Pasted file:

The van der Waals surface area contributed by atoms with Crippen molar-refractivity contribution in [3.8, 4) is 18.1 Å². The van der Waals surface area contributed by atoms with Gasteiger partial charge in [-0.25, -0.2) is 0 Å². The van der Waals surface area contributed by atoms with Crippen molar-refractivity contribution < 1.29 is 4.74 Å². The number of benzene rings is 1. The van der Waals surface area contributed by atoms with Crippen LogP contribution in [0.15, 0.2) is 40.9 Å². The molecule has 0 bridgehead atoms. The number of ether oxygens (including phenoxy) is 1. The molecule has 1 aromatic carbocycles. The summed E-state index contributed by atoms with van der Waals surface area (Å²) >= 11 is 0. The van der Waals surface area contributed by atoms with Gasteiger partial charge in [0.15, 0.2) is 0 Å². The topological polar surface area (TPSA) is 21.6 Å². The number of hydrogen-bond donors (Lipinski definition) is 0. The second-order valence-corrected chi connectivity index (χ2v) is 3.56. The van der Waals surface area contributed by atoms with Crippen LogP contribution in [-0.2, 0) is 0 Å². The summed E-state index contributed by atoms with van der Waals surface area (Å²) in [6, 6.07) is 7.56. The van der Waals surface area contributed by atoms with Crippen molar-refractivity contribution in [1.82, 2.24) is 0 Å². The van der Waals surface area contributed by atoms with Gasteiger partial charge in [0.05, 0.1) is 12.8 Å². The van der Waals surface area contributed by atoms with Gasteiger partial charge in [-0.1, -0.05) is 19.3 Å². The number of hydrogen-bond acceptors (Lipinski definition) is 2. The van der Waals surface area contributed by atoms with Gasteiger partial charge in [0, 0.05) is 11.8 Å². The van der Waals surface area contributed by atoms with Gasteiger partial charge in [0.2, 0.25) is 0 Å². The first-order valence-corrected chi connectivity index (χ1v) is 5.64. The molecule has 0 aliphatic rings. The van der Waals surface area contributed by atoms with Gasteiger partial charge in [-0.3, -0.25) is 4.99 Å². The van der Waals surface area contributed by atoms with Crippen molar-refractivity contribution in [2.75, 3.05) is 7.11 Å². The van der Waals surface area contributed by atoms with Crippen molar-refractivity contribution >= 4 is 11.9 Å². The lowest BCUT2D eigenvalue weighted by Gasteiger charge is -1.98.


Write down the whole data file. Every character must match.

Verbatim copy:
The van der Waals surface area contributed by atoms with Crippen molar-refractivity contribution in [3.8, 4) is 18.1 Å². The van der Waals surface area contributed by atoms with Gasteiger partial charge in [-0.25, -0.2) is 0 Å². The van der Waals surface area contributed by atoms with Crippen molar-refractivity contribution < 1.29 is 4.74 Å². The number of benzene rings is 1. The van der Waals surface area contributed by atoms with Crippen LogP contribution in [0.15, 0.2) is 40.9 Å². The molecule has 0 bridgehead atoms. The number of ether oxygens (including phenoxy) is 1. The molecule has 1 aromatic carbocycles. The summed E-state index contributed by atoms with van der Waals surface area (Å²) >= 11 is 0. The van der Waals surface area contributed by atoms with Gasteiger partial charge in [0.15, 0.2) is 0 Å². The topological polar surface area (TPSA) is 21.6 Å². The number of hydrogen-bond donors (Lipinski definition) is 0. The second-order valence-corrected chi connectivity index (χ2v) is 3.56. The van der Waals surface area contributed by atoms with Crippen LogP contribution in [-0.2, 0) is 0 Å². The summed E-state index contributed by atoms with van der Waals surface area (Å²) in [6, 6.07) is 7.56. The van der Waals surface area contributed by atoms with Crippen molar-refractivity contribution in [1.82, 2.24) is 0 Å². The van der Waals surface area contributed by atoms with Gasteiger partial charge in [0.05, 0.1) is 12.8 Å². The van der Waals surface area contributed by atoms with Gasteiger partial charge in [-0.1, -0.05) is 19.3 Å². The number of hydrogen-bond acceptors (Lipinski definition) is 2. The van der Waals surface area contributed by atoms with Gasteiger partial charge in [0, 0.05) is 11.8 Å². The van der Waals surface area contributed by atoms with Gasteiger partial charge in [0.2, 0.25) is 0 Å². The first-order valence-corrected chi connectivity index (χ1v) is 5.64. The molecule has 0 aliphatic rings. The van der Waals surface area contributed by atoms with Gasteiger partial charge in [-0.3, -0.25) is 4.99 Å². The van der Waals surface area contributed by atoms with Crippen molar-refractivity contribution in [2.75, 3.05) is 7.11 Å². The van der Waals surface area contributed by atoms with Crippen molar-refractivity contribution >= 4 is 11.9 Å². The lowest BCUT2D eigenvalue weighted by Gasteiger charge is -1.98.